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I'd like to know how to set in .bashrc file to print the last login time of users when logging into another user in terminal. I do know that with who or last, but I'd like something a little more customizable that can be formatted and only runs once per login, preferably to show in a format like so;

last login time [ 2015-02-13 @ 3:50:00 AM ]
user@host /path/dir/here $

that gets printed to the terminal screen before the bash prompt, and if possible to set and format color on the time and date stamp. How can I achieve this to customizing the bash prompt output?

3

(Just as a guideline, the format is not exactly the same):

ll=$(last -1 -R  $USER | head -1 | cut -c 20-)
export PS1="last login time [$ll]"'\n\h:\W\$ '

Edit: if you want last information to be printed only once (wise idea)

ll=$(last -1 -R  $USER | head -1 | cut -c 20-)
echo "last login time [$ll]"    # adjust to your login messages, fortunes, etc
export PS1='\n\h:\W\$ '         # replace by your favorite prompt
  • This works okay… but this doesn't just print that one time after logging in via terminal, it appears after each command is finished. Perhaps there is a way to improve on this answer so it only runs once after logging in. – user91679 Feb 13 '15 at 8:44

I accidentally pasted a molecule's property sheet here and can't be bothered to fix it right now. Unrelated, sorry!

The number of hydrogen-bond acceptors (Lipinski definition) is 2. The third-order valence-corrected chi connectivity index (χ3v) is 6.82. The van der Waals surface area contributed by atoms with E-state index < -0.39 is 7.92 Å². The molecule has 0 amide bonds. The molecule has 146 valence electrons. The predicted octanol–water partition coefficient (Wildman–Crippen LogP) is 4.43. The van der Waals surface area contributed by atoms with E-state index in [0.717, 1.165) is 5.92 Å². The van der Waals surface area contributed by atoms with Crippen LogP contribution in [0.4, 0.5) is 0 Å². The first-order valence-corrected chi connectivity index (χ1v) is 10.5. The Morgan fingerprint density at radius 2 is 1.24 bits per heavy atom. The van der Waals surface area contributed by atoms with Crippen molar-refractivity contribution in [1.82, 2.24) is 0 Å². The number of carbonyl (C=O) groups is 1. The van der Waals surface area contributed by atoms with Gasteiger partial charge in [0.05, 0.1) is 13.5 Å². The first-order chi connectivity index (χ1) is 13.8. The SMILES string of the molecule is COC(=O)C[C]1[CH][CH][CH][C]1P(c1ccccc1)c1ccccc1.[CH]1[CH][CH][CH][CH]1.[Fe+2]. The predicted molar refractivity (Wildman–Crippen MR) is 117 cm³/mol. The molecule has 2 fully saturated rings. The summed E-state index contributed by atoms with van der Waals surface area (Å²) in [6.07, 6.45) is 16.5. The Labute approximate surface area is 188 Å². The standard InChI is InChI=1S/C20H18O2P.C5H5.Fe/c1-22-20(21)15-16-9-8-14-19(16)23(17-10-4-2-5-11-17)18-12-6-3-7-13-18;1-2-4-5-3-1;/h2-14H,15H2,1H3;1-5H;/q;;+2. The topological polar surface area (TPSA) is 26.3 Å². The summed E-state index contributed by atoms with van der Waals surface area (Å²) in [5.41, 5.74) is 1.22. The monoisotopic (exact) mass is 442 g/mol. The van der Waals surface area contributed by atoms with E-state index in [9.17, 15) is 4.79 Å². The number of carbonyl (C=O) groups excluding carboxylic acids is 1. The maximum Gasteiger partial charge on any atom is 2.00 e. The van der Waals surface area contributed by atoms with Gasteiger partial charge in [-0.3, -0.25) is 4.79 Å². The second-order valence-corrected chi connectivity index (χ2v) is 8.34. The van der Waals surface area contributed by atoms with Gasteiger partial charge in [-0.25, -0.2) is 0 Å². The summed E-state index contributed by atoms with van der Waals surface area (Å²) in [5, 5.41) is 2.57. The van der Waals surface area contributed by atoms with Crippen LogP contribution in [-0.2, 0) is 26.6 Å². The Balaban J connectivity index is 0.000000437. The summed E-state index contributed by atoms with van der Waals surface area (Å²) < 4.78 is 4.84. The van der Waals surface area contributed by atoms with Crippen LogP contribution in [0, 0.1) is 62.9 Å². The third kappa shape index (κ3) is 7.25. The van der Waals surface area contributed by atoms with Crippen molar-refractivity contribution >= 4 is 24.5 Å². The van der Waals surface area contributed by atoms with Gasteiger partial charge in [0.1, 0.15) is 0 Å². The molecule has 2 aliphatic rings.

• There is always space for improvement, that is the goal of SO! (edited) – JJoao Feb 13 '15 at 9:16
0

Try putting the following line into your /etc/profile file ...

echo "your last login:  `last -1 -R $USER` "

This will limit the results to 1 line and report the user's last login, during the login process. Afterwards it will not re-occur until the next login.

  • I'd recommend the user's personal ~/.bashrc file over the system-wide one, in case other users are not interested in such output. Otherwise, this seems to use the code from JJoao's answer and so should be credited there. – Jeff Schaller Nov 29 '18 at 19:29
  • I'm not so interested in who gets the credit but in helping out. Thanks for pointing that out though. – Richard A. Allcorn - rAllcorn Dec 5 '18 at 17:37

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